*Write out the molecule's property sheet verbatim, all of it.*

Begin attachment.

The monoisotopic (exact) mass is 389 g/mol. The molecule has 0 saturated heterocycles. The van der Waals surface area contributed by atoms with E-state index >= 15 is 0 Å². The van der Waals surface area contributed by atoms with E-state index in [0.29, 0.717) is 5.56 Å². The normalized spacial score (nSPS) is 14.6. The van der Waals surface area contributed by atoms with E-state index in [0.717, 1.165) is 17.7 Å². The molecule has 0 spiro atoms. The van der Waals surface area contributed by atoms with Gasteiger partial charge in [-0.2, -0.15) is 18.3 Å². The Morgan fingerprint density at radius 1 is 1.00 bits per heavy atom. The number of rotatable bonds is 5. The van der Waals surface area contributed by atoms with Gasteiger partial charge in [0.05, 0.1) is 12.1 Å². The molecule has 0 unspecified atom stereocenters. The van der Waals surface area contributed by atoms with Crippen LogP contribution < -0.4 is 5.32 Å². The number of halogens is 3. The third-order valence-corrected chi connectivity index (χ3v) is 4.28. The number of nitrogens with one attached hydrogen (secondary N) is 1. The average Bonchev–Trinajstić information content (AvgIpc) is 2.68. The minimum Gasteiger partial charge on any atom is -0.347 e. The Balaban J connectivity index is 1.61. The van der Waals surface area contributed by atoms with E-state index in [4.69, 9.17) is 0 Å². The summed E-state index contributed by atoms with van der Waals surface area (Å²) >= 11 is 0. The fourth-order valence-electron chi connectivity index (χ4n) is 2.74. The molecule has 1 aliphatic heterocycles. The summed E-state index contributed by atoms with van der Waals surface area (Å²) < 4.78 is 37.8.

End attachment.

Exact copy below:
The monoisotopic (exact) mass is 389 g/mol. The molecule has 0 saturated heterocycles. The van der Waals surface area contributed by atoms with E-state index >= 15 is 0 Å². The van der Waals surface area contributed by atoms with E-state index in [0.29, 0.717) is 5.56 Å². The normalized spacial score (nSPS) is 14.6. The van der Waals surface area contributed by atoms with E-state index in [0.717, 1.165) is 17.7 Å². The molecule has 0 spiro atoms. The van der Waals surface area contributed by atoms with Gasteiger partial charge in [-0.2, -0.15) is 18.3 Å². The Morgan fingerprint density at radius 1 is 1.00 bits per heavy atom. The number of rotatable bonds is 5. The van der Waals surface area contributed by atoms with Gasteiger partial charge in [0.05, 0.1) is 12.1 Å². The molecule has 0 unspecified atom stereocenters. The van der Waals surface area contributed by atoms with Crippen LogP contribution < -0.4 is 5.32 Å². The number of halogens is 3. The third-order valence-corrected chi connectivity index (χ3v) is 4.28. The number of nitrogens with one attached hydrogen (secondary N) is 1. The average Bonchev–Trinajstić information content (AvgIpc) is 2.68. The minimum Gasteiger partial charge on any atom is -0.347 e. The Balaban J connectivity index is 1.61. The van der Waals surface area contributed by atoms with E-state index in [4.69, 9.17) is 0 Å². The summed E-state index contributed by atoms with van der Waals surface area (Å²) >= 11 is 0. The fourth-order valence-electron chi connectivity index (χ4n) is 2.74. The molecule has 1 aliphatic heterocycles. The summed E-state index contributed by atoms with van der Waals surface area (Å²) < 4.78 is 37.8.